The energy that reaches the land and ocean surface of the planet are converted into longer wavelength infrared radiation and goes back out into space. Overall, 100% of the incoming solar energy is ultimately radiated back out as either reflection (30%) or transformed longer wavelength infrared radiation (70%). This net balance of net zero energy is reflected by the fact that the average temperature of the surface of the globe has remained 15 Deg. C for a long period of time.

Calculating the amount of incoming short wavelength radiation

Calculating the amount of outgoing long wavelength radiation

The Natural Greenhouse Effect

As mentioned above, a greenhouse gas is transparent to short wave radiation but opaque to long wave (infrared radiation). CO2, methane and water vapor are all considered greenhouse gases because they allow incident short wave solar energy to penetrate through to the surface of the planet. Yet when the longer wavelength infrared radiation tries to escape into outerspace, these gases are excited and begin to resonate at the infrared frequency.

Though they constitute 99% of atmospheric gases, Nitrogen and Oxygen are NOT greenhouse gases. They are transparent both to incoming sunlight as well as outgoing thermal infrared radiation. Therefore, they have no heat trapping ability.

Because greenhouse gas molecules radiate heat in all directions, some of it goes upwards to other layers of the atmosphere while other spreads downward and ultimately comes back into contact with the Earth’s surface, where it is absorbed. This downward component is called back radiation and it results in a substantial increase in energy and subsequently, surface temperature. This supplemental heating of the Earth’s surface by the atmosphere is the natural greenhouse effect.

Natural greenhouse effect responsible for surface temperature of 15 Deg. C

The solar energy measured at the top of the atmosphere (TOA) is 239 W/m2 and the average global temperature on the surface of the earth is 15 Deg. C.

Figure 15: Blackbody radiation curves

Through the famous blackbody radiation law, we can determine the temperature given the energy or vice versa.  239 W/m2 TOA corresponds to a temperature of 255 Deg K or -18 Deg C. Yet the average temperature on the surface of the earth  is 15 Deg C which, by blackbody radiation relation corresponds to 288 Deg K and 390 W/2.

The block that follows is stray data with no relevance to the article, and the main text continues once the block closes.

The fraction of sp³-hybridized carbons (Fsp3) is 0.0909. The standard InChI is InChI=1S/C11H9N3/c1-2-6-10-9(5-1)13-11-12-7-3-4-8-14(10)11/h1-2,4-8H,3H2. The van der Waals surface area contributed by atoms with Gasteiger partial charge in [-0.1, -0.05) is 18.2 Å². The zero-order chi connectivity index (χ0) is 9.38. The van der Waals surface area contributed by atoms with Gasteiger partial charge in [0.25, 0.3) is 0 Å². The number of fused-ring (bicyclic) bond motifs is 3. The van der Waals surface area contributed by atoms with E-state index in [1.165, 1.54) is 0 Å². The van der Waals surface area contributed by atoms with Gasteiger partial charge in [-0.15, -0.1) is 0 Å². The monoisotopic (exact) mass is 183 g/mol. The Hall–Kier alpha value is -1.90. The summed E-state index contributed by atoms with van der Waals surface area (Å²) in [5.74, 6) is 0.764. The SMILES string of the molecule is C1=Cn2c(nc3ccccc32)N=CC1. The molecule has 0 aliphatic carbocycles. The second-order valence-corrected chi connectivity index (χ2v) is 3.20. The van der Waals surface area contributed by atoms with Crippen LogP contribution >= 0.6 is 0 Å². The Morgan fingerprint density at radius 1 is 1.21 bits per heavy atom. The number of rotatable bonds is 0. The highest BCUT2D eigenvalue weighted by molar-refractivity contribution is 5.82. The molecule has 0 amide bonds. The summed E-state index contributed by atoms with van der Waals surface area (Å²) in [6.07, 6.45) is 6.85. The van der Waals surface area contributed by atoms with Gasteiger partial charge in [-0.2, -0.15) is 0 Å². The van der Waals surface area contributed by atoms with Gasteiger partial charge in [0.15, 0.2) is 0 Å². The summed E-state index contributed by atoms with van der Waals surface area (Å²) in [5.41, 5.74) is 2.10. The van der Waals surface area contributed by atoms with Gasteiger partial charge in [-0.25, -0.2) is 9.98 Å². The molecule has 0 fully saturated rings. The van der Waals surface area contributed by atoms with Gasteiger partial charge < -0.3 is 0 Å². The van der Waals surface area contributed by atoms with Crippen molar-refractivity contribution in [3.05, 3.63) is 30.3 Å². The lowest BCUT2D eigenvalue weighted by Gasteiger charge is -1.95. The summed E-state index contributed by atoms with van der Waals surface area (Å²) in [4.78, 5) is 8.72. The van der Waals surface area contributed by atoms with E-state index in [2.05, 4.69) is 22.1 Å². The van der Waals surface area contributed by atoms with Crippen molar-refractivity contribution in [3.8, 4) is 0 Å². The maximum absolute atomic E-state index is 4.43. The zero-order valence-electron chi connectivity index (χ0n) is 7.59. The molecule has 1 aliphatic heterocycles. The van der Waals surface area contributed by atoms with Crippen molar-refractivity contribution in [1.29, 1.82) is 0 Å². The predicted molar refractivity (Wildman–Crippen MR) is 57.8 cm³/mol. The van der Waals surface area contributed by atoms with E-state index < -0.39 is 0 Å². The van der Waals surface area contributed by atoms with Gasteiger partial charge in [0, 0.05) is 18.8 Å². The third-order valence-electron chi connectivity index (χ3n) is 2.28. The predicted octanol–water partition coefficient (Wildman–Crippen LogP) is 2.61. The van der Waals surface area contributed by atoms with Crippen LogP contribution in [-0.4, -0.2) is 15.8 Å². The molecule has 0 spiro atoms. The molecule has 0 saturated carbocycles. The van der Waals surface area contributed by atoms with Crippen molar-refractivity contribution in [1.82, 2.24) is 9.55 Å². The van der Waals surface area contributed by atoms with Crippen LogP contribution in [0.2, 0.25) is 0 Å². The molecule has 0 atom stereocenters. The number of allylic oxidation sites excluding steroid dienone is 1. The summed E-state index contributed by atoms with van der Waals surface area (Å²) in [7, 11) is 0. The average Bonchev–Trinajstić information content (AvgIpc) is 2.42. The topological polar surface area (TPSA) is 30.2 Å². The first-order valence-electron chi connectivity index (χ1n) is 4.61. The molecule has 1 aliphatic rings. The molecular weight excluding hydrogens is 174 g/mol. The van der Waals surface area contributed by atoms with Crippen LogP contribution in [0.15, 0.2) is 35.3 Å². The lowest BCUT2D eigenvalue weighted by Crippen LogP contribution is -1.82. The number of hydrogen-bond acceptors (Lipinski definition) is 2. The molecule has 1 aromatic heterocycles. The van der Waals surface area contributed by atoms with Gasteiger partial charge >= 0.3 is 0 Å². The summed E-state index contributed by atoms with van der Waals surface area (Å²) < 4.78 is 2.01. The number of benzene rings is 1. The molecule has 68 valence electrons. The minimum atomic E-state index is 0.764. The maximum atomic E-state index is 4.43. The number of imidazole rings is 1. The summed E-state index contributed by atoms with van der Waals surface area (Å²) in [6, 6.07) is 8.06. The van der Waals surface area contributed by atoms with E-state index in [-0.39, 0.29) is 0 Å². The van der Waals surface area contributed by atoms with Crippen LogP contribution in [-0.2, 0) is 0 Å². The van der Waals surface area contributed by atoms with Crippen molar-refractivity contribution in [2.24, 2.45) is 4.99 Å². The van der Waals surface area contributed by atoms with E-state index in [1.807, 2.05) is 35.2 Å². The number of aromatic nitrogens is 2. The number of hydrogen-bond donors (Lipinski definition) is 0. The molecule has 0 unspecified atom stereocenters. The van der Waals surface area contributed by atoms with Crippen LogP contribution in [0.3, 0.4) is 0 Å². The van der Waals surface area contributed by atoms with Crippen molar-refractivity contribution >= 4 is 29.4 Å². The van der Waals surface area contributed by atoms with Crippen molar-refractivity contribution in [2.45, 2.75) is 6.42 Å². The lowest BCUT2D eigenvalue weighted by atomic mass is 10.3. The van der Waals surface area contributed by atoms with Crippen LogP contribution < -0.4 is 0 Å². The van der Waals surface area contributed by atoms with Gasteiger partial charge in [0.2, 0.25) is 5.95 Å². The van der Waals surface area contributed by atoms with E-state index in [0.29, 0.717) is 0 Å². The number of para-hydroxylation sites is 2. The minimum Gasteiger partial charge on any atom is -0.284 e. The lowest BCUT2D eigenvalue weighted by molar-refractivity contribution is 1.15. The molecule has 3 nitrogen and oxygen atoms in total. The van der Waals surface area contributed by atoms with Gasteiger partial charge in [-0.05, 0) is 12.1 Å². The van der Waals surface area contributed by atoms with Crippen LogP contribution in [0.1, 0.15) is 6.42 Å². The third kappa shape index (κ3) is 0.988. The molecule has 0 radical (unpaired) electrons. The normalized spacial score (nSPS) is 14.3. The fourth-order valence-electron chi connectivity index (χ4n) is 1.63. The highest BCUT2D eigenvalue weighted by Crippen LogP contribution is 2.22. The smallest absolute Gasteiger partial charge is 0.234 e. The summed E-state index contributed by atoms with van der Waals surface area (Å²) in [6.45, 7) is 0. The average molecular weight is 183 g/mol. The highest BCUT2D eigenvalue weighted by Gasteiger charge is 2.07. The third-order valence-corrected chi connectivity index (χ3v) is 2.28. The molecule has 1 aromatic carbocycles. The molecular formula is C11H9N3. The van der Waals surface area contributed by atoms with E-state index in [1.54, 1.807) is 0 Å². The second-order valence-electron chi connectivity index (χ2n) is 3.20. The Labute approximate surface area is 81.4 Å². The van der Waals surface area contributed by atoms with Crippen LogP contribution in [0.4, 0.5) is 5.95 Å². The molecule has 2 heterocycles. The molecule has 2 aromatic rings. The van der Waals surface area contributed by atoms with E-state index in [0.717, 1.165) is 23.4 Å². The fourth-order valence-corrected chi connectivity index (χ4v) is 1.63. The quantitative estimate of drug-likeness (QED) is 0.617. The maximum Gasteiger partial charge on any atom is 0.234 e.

This discrepancy is explained by the absorption of infrared energy by greenhouse gases found in the atmosphere.  Hence, greenhouse gases absorb and reflect energy back to the planet, raising the surface of the planet by about 30 Deg. C.

Disturbing the Natural Carbon Cycle

We are finally ready to put all the above pieces together to tell the story of how human civilizations increase of a trace atmospheric gas, CO2, can have such a powerful influence on the earth’s climate system. We first begin the story with the natural greenhouse effect.

Though only constituting 0.04% of atmosphere gases,  CO2 has a resonant frequency corresponding to 700 nm wavelength of the long wave infrared radiation emitted by the surface of the earth into space. The CO2 molecules are set into vibration, effectively raising the temperature of the atmosphere. Furthermore, when they collide with other atmospheric molecules such as Nitrogen, Oxygen and water molecules, they transfer their energy to them as well. In this way, the other molecules amplify the increased energy of CO2.  Hence, introducing more CO2 into the atmosphere increases the heat trapping ability of the planet, absorbing more energy that would otherwise be radiated out into space – like putting an extra blanket on when you are already overheated.

The videos below provide excellent explanations of these effects.

How CO2 triggers an increase in atmospheric temperature

CO2 and radiative forcing

Proving CO2 is anthropogenic

Finally, the effects of global warming are seen dramatically on this graph based on the Vostok ice core samples taken in 2002. It shows not only that CO2 track temperature changes quite tightly for the past 400,000 years, but also that the amount and speed of CO2 increase is unprecedented in the last 400,000 years. In fact, the last time it changed this quick was 65 million years previously when a meteor landed on the planet sending a huge dust plume into the atmosphere that ultimately caused the last mass extinction event.

Figure 16: Vostok ice core data

NOAA Time history of atmospheric carbon dioxide from 800,000 years before present until January, 2012. Recommend full screen/HD to read titles. (Source: NOAA)

Global Warming Potential (GWP)

Figure 17: Concentrations of GHG

There are a number of gases that can cause global warming. To find a common way to measure all these gases is through the Global Warming Potential (GWP) concept. This is the yardstick which compares any GHG warming potential to the reference of CO2 warming potential.